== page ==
Vision and the perception of music have a common denominator
All human listeners perceive tones in the presence of regularly repeating patterns of sound pressure fluctuation over a wide range of frequencies. In music, the salient and widely-shared features of this aspect of auditory perception are: 1) an iterated partitioning of the continuous dimension of pitch into octave intervals bounded by tones that are musically similar; 2) the division of each octave into the 12 intervals of the chromatic scale; 3) the preference in musical composition and performance for particular subsets of these 12 intervals (e.g., the intervals of the pentatonic or diatonic scales); and 4) the similar consonance ordering of chromatic scale tone combinations produced by listeners of all ages, places, and periods. Despite intense interest in these perceptual phenomena over several millennia, they have no generally accepted explanation in physical, psychological or biological terms. A rapidly growing body of work in vision has shown that the fundamental qualities that characterize visual percepts (lightness/brightness, color, geometry and motion) accord with the probability distributions of the possible sources of visual stimuli. Since the uncertain provenance of sensory stimuli is general, this empirical solution to the inverse optics problem might be expected to extend to other sensory modalities. We therefore examined the hypothesis that musical percepts also arise from the statistical relationship between sound stimuli and their natural sources. An analysis of recorded speech shows that the probability distribution of amplitude/frequency combinations in human utterances, the principal source of periodic stimuli in the human acoustical environment, predicts octaves, scales and consonance. These observations suggest that the auditory system, like the visual system, generates percepts determined by the probability distributions that link inherently ambiguous stimuli and their sources.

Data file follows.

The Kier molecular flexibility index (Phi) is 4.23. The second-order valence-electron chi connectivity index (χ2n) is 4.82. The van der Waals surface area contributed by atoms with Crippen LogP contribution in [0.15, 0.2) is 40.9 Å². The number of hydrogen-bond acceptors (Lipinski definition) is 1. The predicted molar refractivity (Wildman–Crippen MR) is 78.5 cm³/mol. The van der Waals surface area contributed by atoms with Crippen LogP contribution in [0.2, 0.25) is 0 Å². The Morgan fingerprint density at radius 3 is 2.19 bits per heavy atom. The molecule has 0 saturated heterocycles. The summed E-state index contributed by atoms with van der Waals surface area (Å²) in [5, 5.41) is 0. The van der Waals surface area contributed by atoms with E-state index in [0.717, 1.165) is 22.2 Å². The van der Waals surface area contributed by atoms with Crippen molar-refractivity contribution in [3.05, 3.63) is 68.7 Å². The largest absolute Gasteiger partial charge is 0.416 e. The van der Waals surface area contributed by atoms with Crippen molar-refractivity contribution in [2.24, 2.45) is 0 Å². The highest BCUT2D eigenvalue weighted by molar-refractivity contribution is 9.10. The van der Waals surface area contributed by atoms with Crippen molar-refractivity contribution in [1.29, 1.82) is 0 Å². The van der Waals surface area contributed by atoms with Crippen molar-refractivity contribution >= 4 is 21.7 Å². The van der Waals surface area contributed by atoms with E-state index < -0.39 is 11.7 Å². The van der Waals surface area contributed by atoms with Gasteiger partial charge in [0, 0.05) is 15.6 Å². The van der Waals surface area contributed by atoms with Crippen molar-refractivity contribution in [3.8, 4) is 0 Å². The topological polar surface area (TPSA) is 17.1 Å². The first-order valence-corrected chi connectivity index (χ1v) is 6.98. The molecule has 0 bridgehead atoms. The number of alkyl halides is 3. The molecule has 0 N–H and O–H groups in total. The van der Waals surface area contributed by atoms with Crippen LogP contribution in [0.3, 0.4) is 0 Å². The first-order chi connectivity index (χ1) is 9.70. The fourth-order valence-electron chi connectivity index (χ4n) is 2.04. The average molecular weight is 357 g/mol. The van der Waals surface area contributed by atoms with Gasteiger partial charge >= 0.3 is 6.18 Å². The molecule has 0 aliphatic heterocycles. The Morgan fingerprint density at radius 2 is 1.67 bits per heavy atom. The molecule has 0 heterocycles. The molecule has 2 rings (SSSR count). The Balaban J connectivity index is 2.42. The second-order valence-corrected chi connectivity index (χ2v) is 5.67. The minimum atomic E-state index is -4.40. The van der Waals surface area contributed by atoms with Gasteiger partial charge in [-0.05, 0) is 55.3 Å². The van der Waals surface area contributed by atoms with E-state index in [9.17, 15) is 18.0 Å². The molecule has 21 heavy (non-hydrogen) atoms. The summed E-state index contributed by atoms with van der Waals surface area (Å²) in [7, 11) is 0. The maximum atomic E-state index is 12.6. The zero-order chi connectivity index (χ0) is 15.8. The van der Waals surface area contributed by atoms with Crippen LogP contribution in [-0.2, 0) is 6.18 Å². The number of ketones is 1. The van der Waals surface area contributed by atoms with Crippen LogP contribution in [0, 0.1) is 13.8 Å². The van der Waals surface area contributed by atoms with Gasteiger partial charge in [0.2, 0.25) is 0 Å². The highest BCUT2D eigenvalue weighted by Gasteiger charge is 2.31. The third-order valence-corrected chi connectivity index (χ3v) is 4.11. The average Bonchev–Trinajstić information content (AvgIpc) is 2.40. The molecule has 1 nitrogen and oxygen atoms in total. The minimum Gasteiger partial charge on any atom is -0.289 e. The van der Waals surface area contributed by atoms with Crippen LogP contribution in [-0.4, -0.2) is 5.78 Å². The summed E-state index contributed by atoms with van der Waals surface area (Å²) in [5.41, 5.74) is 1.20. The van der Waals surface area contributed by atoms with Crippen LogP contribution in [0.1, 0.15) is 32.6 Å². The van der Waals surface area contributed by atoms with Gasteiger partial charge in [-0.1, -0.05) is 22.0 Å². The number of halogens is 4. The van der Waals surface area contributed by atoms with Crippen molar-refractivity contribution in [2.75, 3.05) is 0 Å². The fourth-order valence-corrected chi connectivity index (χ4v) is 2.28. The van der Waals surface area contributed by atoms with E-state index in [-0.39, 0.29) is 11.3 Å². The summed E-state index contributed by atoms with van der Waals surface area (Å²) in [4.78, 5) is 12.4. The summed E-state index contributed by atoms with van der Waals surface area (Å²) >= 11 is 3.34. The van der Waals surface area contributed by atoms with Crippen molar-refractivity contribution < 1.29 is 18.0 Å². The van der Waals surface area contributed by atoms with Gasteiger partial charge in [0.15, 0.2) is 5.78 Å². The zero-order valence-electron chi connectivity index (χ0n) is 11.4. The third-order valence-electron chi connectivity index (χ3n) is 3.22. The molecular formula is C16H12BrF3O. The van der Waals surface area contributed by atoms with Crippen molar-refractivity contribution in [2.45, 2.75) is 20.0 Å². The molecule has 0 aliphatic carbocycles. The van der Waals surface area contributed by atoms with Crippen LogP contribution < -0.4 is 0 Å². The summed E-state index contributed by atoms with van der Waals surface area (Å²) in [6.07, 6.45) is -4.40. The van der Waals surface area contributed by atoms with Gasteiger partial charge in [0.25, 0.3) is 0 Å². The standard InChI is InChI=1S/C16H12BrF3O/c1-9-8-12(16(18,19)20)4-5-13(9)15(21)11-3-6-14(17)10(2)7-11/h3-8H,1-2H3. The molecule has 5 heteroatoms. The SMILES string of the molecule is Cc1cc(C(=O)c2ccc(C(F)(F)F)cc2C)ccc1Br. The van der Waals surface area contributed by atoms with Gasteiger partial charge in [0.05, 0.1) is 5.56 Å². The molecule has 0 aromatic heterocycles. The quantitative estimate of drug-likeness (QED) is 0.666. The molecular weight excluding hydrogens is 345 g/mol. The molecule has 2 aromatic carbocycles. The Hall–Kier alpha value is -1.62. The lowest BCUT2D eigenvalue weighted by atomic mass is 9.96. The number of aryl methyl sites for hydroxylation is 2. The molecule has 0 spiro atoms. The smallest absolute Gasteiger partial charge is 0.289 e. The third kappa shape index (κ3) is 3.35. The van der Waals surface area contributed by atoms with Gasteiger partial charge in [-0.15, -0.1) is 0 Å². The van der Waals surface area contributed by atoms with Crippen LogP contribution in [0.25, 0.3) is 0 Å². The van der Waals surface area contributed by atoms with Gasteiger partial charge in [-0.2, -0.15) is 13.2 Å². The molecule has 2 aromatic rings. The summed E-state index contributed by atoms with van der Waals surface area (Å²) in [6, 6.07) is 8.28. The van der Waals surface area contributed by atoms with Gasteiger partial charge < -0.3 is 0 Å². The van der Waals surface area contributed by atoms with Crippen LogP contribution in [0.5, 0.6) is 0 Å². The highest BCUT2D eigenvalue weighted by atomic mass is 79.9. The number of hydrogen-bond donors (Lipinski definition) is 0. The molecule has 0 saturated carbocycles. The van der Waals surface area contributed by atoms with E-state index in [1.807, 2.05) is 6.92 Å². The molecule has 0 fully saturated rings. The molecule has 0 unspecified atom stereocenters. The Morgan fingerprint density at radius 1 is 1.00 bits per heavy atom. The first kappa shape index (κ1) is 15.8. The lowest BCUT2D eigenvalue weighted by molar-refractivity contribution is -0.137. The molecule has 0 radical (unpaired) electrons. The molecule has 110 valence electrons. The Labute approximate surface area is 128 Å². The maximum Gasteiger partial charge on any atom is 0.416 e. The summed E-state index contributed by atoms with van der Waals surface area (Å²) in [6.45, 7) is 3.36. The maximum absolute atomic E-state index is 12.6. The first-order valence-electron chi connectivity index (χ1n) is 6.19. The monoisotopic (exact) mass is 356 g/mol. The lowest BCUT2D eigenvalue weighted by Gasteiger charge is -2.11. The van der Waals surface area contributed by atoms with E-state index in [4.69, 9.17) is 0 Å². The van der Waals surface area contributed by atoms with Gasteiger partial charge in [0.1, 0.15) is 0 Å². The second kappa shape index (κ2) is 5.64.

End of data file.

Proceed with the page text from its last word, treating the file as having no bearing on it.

Purves, D; Howe, CQ; Schwartz, DA
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